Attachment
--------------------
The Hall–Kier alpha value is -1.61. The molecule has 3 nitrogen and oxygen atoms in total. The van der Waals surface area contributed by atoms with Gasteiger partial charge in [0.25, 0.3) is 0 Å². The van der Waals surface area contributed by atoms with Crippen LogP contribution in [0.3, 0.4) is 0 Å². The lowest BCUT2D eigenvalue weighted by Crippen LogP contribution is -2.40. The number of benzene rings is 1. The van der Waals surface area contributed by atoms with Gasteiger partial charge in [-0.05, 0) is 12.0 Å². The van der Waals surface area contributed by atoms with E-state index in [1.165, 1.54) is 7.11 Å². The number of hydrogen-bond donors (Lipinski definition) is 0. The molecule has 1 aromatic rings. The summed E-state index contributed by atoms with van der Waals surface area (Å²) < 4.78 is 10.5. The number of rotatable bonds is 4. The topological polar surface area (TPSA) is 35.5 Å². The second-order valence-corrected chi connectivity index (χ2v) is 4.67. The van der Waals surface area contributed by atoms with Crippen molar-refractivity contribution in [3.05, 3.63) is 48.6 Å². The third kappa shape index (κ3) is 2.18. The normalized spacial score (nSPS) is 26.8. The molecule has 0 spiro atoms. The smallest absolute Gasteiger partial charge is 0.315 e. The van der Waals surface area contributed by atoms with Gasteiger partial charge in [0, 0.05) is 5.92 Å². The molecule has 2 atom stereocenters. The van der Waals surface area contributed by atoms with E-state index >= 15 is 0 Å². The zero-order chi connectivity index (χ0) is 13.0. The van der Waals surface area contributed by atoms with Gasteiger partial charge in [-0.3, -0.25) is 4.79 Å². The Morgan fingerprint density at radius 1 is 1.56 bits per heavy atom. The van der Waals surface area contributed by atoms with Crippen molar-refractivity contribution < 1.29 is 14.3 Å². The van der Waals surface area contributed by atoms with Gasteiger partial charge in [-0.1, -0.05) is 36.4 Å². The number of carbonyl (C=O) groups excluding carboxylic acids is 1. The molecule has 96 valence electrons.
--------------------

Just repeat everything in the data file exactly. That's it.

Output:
The Hall–Kier alpha value is -1.61. The molecule has 3 nitrogen and oxygen atoms in total. The van der Waals surface area contributed by atoms with Gasteiger partial charge in [0.25, 0.3) is 0 Å². The van der Waals surface area contributed by atoms with Crippen LogP contribution in [0.3, 0.4) is 0 Å². The lowest BCUT2D eigenvalue weighted by Crippen LogP contribution is -2.40. The number of benzene rings is 1. The van der Waals surface area contributed by atoms with Gasteiger partial charge in [-0.05, 0) is 12.0 Å². The van der Waals surface area contributed by atoms with E-state index in [1.165, 1.54) is 7.11 Å². The number of hydrogen-bond donors (Lipinski definition) is 0. The molecule has 1 aromatic rings. The summed E-state index contributed by atoms with van der Waals surface area (Å²) < 4.78 is 10.5. The number of rotatable bonds is 4. The topological polar surface area (TPSA) is 35.5 Å². The second-order valence-corrected chi connectivity index (χ2v) is 4.67. The van der Waals surface area contributed by atoms with Crippen molar-refractivity contribution in [3.05, 3.63) is 48.6 Å². The third kappa shape index (κ3) is 2.18. The normalized spacial score (nSPS) is 26.8. The molecule has 0 spiro atoms. The smallest absolute Gasteiger partial charge is 0.315 e. The van der Waals surface area contributed by atoms with Gasteiger partial charge in [0, 0.05) is 5.92 Å². The molecule has 2 atom stereocenters. The van der Waals surface area contributed by atoms with E-state index >= 15 is 0 Å². The zero-order chi connectivity index (χ0) is 13.0. The van der Waals surface area contributed by atoms with Gasteiger partial charge in [-0.3, -0.25) is 4.79 Å². The Morgan fingerprint density at radius 1 is 1.56 bits per heavy atom. The van der Waals surface area contributed by atoms with Crippen molar-refractivity contribution < 1.29 is 14.3 Å². The van der Waals surface area contributed by atoms with Gasteiger partial charge in [-0.1, -0.05) is 36.4 Å². The number of carbonyl (C=O) groups excluding carboxylic acids is 1. The molecule has 96 valence electrons.